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Microsoft Takes Down Kelihos Botnet, Names Defendants

Microsoft Crushes Another Botnet: "Operation b79" Neutralizes Kelihos Botnet

Microsoft today announced it has taken down the notorious Kelihos botnet, scoring yet another legal victory in the battle against the botnet business.

Microsoft Takes Down Kelihos botnet

Also known as Waledac 2.0, Kelihos is estimated to have as many as 41,000 bots. In its complaint, Microsoft alleges Dominique Alexander Piatti, dotFREE Group SRO and 22 others identified as “John Does” own the cz.cc domain, which they used to register other subdomains such as lewgdooi.cz.cc that were in turn used to control the botnet.

“Our investigation showed that while some of the defendant’s subdomains may be legitimate, many were being used for questionable purposes with links to a variety of disreputable online activities,” blogged Richard Domingues Boscovich, senior attorney with Microsoft’s Digital Crimes Unit.

“For instance, our investigation revealed that in addition to hosting Kelihos, defendants’ cz.cc domain has previously been investigated for hosting subdomains responsible for delivering MacDefender, a type of scareware that infects Apple’s operating system. Also, in May 2011, Google temporarily blocked subdomains hosted by the cz.cc domain from its search results after it discovered it was hosting malware, although Google reinstated the subdomains after the defendant allegedly corrected the problem,” Boscovich added.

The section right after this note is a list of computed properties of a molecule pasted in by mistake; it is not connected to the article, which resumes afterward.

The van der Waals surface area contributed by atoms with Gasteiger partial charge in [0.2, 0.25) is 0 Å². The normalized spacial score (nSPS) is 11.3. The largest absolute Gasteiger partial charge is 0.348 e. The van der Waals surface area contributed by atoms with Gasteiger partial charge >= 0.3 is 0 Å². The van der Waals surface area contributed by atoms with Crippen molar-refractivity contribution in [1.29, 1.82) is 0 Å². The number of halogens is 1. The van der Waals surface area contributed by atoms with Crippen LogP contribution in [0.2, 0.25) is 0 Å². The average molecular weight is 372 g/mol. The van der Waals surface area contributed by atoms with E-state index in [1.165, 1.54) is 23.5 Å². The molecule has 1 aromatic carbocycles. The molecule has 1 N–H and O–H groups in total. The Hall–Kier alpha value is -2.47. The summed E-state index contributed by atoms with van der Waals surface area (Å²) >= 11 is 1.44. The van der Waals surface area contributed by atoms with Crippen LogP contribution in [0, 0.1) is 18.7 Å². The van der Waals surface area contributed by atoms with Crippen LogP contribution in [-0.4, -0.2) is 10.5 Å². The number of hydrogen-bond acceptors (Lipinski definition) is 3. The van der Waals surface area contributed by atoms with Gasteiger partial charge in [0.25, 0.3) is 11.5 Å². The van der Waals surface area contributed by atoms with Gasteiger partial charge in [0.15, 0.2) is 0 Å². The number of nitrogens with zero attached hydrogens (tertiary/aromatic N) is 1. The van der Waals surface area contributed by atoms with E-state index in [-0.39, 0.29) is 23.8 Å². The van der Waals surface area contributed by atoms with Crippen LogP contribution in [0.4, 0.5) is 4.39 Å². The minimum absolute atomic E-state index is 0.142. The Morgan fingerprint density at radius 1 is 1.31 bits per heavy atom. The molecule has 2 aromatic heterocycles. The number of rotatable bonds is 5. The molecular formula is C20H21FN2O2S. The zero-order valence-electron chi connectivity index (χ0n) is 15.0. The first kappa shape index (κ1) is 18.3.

According to Microsoft, in its investigation of the botnet’s command and control infrastructure, 3,700 subdomains were identified as being hosted in the Czech Republic by a single hoster that had more than 215,000 subdomains hosting malware. In May, Google temporarily blocked more than 200,000 of these, but later reinstated them after the problem was believed to have been corrected.

Microsoft filed for an ex parte temporary restraining order Sept. 22 in the U.S. District Court for the Eastern District of Virginia. Piatti and dotFREE Group SRO were served with notice of the lawsuit Sept. 26.

“Naming these defendants also helps expose how cybercrime is enabled when domain providers and other cyber infrastructure providers fail to know their customers,” Boscovich blogged. “Without a domain infrastructure like the one allegedly hosted by Mr. Piatti and his company, botnet operators and other purveyors of scams and malware would find it much harder to operate anonymously and out of sight. By taking down the botnet infrastructure, we hope that this will help deter and raise the cost of committing cybercrime.”

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